We are very familiar with Maki rolls in the west, but there are several different types of sushi in Japan. One of the more interesting kinds of sushi is the Chirashizushi, which is served in a bowl rather than almost all other types of sushi which are shaped by hand. Created by necessity this dish has now been adopted as an artistic alternative to regular forms of sushi. So, what is Chirashizushi? Where did it come from? Read ahead to find out.
What is Chirashi Sushi exactly?
Chirashi is a truly classic dish consisting of sashimi pieces over a bed of vinegar rice or sushi rice. The name for Chirashi comes directly from the Japanese word Chirasu, which directly translates to “to scatter” giving the dish its name as the “scattered sushi”. When you see a picture of the dish you understand the name better. The bowl of rice and raw fish or sashimi pieces are often garnished with nori or oshi, shredded eggs and vegetables.
There are two different types of Chirashizushi, with one main difference in ingredient and preparation:
- Edomae Chirashi: The original version of Chirashizushi, was a variation of Edomae sushi, which originated in Tokyo (then called Edo). Thanks to the easy access to fresh fish and seafood in Edo, this version of Chirashi was made using raw toppings. This is the type you will find in your nicer sushi restaurants. Made with the better pieces of sashimi.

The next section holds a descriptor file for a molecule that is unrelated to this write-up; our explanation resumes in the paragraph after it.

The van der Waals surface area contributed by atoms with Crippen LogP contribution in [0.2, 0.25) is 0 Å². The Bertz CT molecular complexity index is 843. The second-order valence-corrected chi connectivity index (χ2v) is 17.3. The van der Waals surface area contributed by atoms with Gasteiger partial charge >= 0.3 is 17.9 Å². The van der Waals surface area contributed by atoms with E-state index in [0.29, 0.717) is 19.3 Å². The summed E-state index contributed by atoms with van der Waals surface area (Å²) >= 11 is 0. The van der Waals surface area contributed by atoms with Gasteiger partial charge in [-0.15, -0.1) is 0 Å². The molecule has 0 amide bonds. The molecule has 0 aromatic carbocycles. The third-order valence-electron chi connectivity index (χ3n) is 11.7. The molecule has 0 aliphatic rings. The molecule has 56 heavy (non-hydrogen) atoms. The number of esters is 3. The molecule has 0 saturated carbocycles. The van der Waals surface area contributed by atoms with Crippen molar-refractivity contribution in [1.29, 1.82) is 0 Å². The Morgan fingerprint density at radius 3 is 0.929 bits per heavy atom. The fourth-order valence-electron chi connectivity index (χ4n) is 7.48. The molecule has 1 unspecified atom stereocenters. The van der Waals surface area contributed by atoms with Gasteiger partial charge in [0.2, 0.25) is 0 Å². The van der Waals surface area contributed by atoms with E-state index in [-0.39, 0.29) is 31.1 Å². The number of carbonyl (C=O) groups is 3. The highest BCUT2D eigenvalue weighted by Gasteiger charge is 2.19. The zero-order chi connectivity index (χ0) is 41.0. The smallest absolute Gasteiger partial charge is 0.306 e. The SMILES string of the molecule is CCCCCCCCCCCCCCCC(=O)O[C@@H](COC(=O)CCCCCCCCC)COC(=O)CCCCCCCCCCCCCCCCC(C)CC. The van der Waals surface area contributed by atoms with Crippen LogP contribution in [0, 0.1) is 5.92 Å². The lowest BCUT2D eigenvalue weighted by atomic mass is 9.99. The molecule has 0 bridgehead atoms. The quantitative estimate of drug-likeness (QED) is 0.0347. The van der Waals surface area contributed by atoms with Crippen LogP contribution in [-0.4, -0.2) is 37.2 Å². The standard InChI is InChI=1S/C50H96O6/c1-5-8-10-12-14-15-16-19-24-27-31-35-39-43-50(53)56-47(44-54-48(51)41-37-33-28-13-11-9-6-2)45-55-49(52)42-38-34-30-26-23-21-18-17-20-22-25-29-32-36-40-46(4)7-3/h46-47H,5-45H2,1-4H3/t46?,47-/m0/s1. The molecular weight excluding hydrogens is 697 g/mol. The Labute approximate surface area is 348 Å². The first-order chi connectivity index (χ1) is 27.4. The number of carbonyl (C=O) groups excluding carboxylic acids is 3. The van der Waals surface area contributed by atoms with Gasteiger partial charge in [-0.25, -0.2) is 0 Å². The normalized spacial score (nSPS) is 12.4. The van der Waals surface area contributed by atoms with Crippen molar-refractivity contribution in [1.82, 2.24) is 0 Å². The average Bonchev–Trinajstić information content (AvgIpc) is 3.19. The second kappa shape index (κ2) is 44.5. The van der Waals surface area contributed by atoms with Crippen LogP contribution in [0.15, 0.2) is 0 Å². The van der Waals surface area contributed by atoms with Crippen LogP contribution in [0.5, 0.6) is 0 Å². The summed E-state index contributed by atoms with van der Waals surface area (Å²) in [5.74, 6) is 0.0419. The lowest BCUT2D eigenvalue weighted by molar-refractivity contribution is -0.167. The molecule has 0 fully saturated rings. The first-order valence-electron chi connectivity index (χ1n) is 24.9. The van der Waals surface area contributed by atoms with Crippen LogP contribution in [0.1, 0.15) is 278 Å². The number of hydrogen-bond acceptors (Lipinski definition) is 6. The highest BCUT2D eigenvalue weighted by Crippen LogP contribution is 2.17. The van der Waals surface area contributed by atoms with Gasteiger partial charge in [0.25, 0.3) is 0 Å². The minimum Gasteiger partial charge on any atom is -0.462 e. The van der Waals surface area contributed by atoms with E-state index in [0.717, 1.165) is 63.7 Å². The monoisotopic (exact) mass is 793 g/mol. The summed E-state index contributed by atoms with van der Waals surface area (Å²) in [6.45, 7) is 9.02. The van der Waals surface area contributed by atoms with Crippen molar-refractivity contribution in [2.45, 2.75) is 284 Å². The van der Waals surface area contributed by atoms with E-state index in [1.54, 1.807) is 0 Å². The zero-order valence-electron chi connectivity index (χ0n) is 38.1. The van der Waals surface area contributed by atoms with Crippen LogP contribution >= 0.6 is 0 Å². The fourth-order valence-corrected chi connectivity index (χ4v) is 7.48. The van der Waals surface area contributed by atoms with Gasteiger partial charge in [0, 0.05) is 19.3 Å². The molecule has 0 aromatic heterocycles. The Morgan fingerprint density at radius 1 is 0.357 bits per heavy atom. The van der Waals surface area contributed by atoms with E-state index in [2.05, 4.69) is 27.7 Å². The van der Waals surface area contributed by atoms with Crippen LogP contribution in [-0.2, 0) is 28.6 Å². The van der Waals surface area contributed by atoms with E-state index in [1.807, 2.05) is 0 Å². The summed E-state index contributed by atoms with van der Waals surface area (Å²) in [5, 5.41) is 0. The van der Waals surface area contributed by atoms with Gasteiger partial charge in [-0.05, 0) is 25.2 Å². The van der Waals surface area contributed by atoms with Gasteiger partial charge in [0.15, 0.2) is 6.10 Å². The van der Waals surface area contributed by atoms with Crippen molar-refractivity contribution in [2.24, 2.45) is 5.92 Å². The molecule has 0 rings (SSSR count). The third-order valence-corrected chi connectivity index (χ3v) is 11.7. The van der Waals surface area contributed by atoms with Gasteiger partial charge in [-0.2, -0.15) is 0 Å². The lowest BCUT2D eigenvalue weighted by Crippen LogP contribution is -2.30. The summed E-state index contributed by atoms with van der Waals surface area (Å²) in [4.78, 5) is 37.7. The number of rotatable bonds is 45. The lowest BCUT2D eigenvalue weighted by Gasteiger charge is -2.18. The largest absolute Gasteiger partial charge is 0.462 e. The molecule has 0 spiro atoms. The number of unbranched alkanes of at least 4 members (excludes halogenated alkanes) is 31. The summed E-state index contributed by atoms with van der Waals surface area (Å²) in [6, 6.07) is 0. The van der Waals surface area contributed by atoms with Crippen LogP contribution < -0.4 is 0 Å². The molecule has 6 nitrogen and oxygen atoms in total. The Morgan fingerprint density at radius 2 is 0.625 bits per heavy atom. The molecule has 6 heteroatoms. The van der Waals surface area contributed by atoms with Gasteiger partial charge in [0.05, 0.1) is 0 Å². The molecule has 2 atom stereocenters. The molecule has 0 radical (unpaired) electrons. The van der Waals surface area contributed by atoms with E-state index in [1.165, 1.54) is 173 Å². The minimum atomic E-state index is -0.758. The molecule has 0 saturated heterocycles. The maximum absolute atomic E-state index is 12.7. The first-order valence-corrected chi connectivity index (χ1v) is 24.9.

- Common ingredients: Rice, and raw sea products like salmon roe, octopus, scallops, and tuna. Might be garnished with Sakura denbu or tskudani and nori or shiso.
- Gomoku Chirashi: people further inland in Japan weren’t able to get and/or conserve fresh sea products like the citizens of Tokyo. People had to come up with creative solutions for the lack of fresh fish and seafood. Lack of refrigeration made it impossible to get and store fresh products. This resulted in Gomoku Chirashi being made with cooked ingredients that are finely chopped and mixed into the sushi rice. “Gomoku” commonly refers to the five ingredients in Gomoku Sushi that are mixed into the rice.
- Common Ingredients: boiled shiitake mushrooms, and fried chicken, green beans and lotus root. Might be garnished with Sakura denbu or tskudani and nori or shiso.
- Bara Chirashi: the name for Gomoku Sushi in Okayama Region and few other places in Japan.
History of Chirashizushi
A look at the past leads us to the Edo period (1600-1800s) of Japan. The first appearance of Bara Chirashi was used by the commoners for special occasions. In an attempt to fight back against the restrictions placed by the government people created this dish to add extra meat and vegetables to a meal by finely chopping the ingredients and mixing it with the rice. There are recollections of the meat and veggies being placed in bottom of the bowl, under the rice and then being flipped over when it was time to eat.
The dishes evolution came along with the evolution of sushi. When sushi makers prepared their sashimi, they had nothing to do with the remaining pieces, so, Chirashi was born. The unused pieces of sashimi that were left behind were used in this delicious new dish, which until then was prepared with cooked fish.
Chirashizushi can be found across Japan in both its format and is a cherished home dish due to its ease of preparation. You do not need some strong hand rolling or shaping skills, let the bowl become your canvas, start with the rice and stack your ingredients and enjoy.